Winemaking is an old art that started in the modern country of Georgia in 6000 BCE. During the Roman Empire, it quickly spread to the rest of Europe. In theory, making wine is very easy. All you have to do is crush grapes and let them ferment over time.
Still, wine is one of the most respected and sophisticated alcoholic drinks. Beer is made in a much more complicated way and has been around longer than wine, but the most expensive bottles of beer don't even cost a quarter as much as the most expensive bottles of wine.
Unlike beer, wine has always been associated with the upper classes, whether it was royalty or clergymen. Wine is made during certain times of the year, and unlike beer, it gets better as it ages. Every region has its own unique species of wine grapes that are used to make the best fine wines. In the list below, I'll talk about the most expensive wines.
Chateau Margaux 1787
Chateau Margaux comes from the Bordeaux wine region in France. It is made by a winery that has been around since the 12th century. In the 1600s, when the Lestonnac Family owned the Chateau Margaux, making wine was the most important thing.
When it came out in 1787, Thomas Jefferson liked the Chateau Margaux grand vin, which is a red wine. Forbes said in 2003 that it cost a whopping $225,000, making it one of the most expensive bottles of wine in the world. Since wine only gets better with age, it's likely to cost even more now.
The Domaine de la Romanee-Conti made the vintage wine Romanee-Conti in 1945. It has four red and one white grape. The grapes that go into the Romanee Conti 1945 come from a small, 4-hectare grand cru vineyard. Each grape is carefully picked and sorted by hand.
Because this bottle is so rare, wine experts call it a “unicorn wine.” In 1945, only 600 bottles were made, and many of them have already been drunk. Also, you can't just go to your local liquor store or the vineyard and buy a vintage wine. Bloomberg said that in 2018, a buyer paid $558,000 for a single bottle of this very rare wine at an auction.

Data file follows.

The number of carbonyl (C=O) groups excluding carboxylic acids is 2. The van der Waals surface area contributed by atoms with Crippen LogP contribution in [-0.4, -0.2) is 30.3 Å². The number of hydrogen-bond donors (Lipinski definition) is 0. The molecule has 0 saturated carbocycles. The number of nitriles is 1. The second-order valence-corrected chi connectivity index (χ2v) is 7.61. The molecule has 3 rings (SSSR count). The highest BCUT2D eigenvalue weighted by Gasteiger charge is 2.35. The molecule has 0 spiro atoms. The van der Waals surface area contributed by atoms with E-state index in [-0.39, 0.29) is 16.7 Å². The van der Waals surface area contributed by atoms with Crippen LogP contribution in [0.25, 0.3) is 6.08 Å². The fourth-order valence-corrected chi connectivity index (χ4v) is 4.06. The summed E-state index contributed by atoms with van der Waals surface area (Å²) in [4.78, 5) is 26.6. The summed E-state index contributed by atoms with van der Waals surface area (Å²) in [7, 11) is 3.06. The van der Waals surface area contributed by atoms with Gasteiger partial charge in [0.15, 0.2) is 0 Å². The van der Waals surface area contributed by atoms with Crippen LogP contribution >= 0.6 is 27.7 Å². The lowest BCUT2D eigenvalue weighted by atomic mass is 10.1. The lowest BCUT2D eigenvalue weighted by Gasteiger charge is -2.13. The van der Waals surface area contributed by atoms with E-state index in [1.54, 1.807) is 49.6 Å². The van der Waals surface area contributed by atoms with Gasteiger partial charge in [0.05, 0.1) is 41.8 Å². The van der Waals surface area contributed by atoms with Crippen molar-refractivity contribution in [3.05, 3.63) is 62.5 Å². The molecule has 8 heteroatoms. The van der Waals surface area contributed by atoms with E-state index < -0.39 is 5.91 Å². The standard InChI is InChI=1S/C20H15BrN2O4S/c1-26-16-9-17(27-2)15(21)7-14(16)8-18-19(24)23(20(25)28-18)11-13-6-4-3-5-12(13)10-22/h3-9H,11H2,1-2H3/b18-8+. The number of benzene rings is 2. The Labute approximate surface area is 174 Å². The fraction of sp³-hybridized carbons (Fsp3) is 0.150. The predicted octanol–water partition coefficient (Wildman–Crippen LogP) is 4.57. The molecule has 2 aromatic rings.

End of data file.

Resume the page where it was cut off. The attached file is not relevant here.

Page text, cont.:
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Screaming Eagle Cabernet 1992
Stan Kroenke owns the vineyards Jonata and The Hilt in Napa Valley, where Screaming Eagle Cabernet 1992 comes from. This exclusive, small-batch winemaker made sure that there were only 225 cases of this rare cab made in 1992.
The price of a bottle of Screaming Eagle Cabernet 1992 is about $23,500. There are 2013 bottles for sale at wine shops for a fraction of the price, but even those still cost more than $7,000. Because it ages in oak barrels, this cab has hints of oak, as well as black currants, black cherries, and berries.
Chateau Cheval Blanc 1947
Chateau Cheval Blanc 1947 is a blend of equal parts Cabernet Franc and merlot from the Bordeaux region and vineyards of the historic Fourcard-Laussac wine-making family. Chateau Cheval is now owned by someone else.
The 1947 bottle was different from other Bordeaux wines of the time because it had more alcohol, acidity, and a richness-like port. Historians agree that Chateau Cheval Blanc was a happy accident. The harvest and fermentation happened during an unusually hot summer.
Buyers of wine still think it was one of the best of the 20th century. From private sellers, a bottle of Chateau Cheval Blanc 1947 can cost up to $300,000.
Chateau D’Yquem 1811
Chateau D'Yquem in Bordeaux is one of the most famous wineries in the world. It has been making wine since the 1500s. Chateau D'Yquem makes white wines that taste very sweet.